Sean Murphy is an accomplished artist and is generally considered a rock star in the community. He is not shy about getting paid large sums of money for his work because it is beautiful and he is proud of it. And so it should be. His work on Joe The Barbarian was jaw dropping, awe inspiring, magic (for lack of a better word). He is truly a top-tier artist. What might surprise you is that his work was nearly as rich and detailed on the front end of his career. I’m speaking of Batman/Scarecrow: Year One, one of his earliest mainstream contributions to comic book art, which was created in 2005. Bruce Jones writes the script for Batman/Scarecrow: Year One, but Murphy tells the story.
Bruce Jones, famous for his very popular work on The Incredible Hulk, weaves a complex tale of a man getting vengeance on all of those who have hurt him. Jonathan Crane, The Scarecrow, is brought to life as a particularly sadistic and broken individual. He has to take those who have shaped his life poorly and scare them to death (literally) through the use of powerful chemicals that he has created. With slight suggestion and the power of science, Crane is able to manipulate those around him and bring terror home to his dysfunctional and un-connected family group. This is nothing shocking or new. The Scarecrow has always used gas or toxins in water to strike fear into the hearts of men, but there is something about this portrayal that is a bit more disturbing. There is a personal touch to Scarecrow’s murders. In the way that each scene is set up and the intense monologuing surrounding each murder, we find a mechanical man of science deriving intense pleasure from very un-scientific applications of his chemicals.
The story is chilling and unsettling, but occasionally confusing. In all of the plot development and character mining, sometimes it feels like Scarecrow’s actions get lost in Jonathan Crane’s story. I’m not particularly dim, but I could have used a bit of separation and a little more “spelling it out for me” in the writing style to really stay riveted. It felt odd and kind of embarrassing to be getting lost in a two issue (albeit double-sized) story, but nevertheless it was hard to not get slightly confused with all of the flashbacks. Also, the application of Scarecrow’s fear toxins never felt fully realized and so we wound up with moments like the birds killing the woman on the yacht scene, where I’m not sure how or even what happened. She was hallucinating to death, but everyone else on the boat was hallucinating too, but not to death because it’s convenient to the plot, I guess. Again, I was confused.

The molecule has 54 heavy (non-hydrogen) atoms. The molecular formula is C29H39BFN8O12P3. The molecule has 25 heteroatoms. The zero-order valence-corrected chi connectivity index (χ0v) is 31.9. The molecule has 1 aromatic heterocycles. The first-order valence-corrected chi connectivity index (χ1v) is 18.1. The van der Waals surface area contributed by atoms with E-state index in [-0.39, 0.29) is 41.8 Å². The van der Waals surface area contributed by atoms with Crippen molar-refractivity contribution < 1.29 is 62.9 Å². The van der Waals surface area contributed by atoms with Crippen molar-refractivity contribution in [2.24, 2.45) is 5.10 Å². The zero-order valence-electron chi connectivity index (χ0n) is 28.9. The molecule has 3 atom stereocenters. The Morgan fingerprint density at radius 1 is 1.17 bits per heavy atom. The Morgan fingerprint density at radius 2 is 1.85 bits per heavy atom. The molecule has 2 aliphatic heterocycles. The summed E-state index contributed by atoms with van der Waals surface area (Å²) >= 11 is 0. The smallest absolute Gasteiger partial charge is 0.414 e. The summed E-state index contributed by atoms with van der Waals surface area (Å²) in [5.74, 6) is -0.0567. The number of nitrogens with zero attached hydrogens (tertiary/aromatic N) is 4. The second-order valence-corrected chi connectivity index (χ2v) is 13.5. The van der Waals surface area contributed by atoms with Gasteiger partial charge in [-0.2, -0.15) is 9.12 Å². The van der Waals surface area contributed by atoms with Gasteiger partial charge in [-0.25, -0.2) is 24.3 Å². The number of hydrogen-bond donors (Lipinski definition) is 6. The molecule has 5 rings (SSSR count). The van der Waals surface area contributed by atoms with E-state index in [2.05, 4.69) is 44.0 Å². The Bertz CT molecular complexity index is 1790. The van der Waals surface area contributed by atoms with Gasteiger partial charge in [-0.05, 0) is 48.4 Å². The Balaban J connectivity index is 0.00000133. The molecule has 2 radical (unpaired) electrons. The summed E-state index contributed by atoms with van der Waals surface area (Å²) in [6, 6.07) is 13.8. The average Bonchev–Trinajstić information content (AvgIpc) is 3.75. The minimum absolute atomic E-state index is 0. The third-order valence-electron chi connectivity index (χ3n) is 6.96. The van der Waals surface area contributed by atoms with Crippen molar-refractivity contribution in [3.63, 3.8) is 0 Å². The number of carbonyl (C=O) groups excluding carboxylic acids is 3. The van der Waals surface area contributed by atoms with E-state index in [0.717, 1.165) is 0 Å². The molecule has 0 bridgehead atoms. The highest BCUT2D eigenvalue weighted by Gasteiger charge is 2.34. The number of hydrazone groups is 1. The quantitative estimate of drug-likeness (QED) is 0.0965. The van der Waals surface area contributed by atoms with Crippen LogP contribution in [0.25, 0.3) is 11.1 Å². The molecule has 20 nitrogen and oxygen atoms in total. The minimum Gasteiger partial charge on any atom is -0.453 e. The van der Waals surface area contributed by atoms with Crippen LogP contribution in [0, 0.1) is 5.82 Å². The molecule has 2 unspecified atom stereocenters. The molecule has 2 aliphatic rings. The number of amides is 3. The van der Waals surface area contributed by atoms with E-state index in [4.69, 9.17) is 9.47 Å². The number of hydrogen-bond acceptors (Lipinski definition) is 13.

Whatever confuses with the story, the art makes up for handily. Sean Murphy’s color pallet and heavy use of shadow and just generally creepy imagery provides for an excellent experience that could have no word balloons and still convey the emotions of the story. He draws a beefy Batman and I can appreciate that. He draws a tall, lanky, Scarecrow with one of the best costume designs that I have seen for the character in modern age comic books. The way that things are laid out and all of the illustration that breaks out of the panel lends itself to the fact that the artistic design of the book is vibrant and alive. It’s very well done.
Even though I was a little confused with the story, Batman/Scarecrow: Year One left me fully entertained. It is an innovative origin story for a beloved villain. It paints a dark picture of child abuse, domestic violence, and fear into the life of a young Jonathan Crane. Through flashbacks, we see his life drastically altered and his mind shaped into that of the villain known as The Scarecrow. The book is successful, even if it rides mostly on the back of Sean Murphy’s art, and should be checked out by any Batman fan. It is currently available as half of a collected trade for only $11.99 at Instocktrades.com.
~ Scott Deaux